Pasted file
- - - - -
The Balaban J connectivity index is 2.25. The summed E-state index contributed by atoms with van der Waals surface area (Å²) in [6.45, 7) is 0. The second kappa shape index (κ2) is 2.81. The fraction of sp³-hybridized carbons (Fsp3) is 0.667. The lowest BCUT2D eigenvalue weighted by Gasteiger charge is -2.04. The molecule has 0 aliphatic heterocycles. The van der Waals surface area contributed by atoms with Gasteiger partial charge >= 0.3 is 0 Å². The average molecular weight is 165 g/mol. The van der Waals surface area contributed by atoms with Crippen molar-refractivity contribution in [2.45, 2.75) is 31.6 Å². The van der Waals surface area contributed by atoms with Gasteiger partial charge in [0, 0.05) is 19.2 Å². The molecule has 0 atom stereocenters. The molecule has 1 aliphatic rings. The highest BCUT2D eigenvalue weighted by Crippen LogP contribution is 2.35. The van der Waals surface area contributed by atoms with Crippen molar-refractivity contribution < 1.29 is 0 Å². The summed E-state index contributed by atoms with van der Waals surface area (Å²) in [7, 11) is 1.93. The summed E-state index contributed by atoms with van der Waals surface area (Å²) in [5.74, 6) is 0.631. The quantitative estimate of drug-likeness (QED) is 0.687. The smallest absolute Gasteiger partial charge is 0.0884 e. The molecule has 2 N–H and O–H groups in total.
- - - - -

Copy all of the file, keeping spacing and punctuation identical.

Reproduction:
The Balaban J connectivity index is 2.25. The summed E-state index contributed by atoms with van der Waals surface area (Å²) in [6.45, 7) is 0. The second kappa shape index (κ2) is 2.81. The fraction of sp³-hybridized carbons (Fsp3) is 0.667. The lowest BCUT2D eigenvalue weighted by Gasteiger charge is -2.04. The molecule has 0 aliphatic heterocycles. The van der Waals surface area contributed by atoms with Gasteiger partial charge >= 0.3 is 0 Å². The average molecular weight is 165 g/mol. The van der Waals surface area contributed by atoms with Crippen molar-refractivity contribution in [2.45, 2.75) is 31.6 Å². The van der Waals surface area contributed by atoms with Gasteiger partial charge in [0, 0.05) is 19.2 Å². The molecule has 0 atom stereocenters. The molecule has 1 aliphatic rings. The highest BCUT2D eigenvalue weighted by Crippen LogP contribution is 2.35. The van der Waals surface area contributed by atoms with Crippen molar-refractivity contribution < 1.29 is 0 Å². The summed E-state index contributed by atoms with van der Waals surface area (Å²) in [7, 11) is 1.93. The summed E-state index contributed by atoms with van der Waals surface area (Å²) in [5.74, 6) is 0.631. The quantitative estimate of drug-likeness (QED) is 0.687. The smallest absolute Gasteiger partial charge is 0.0884 e. The molecule has 2 N–H and O–H groups in total.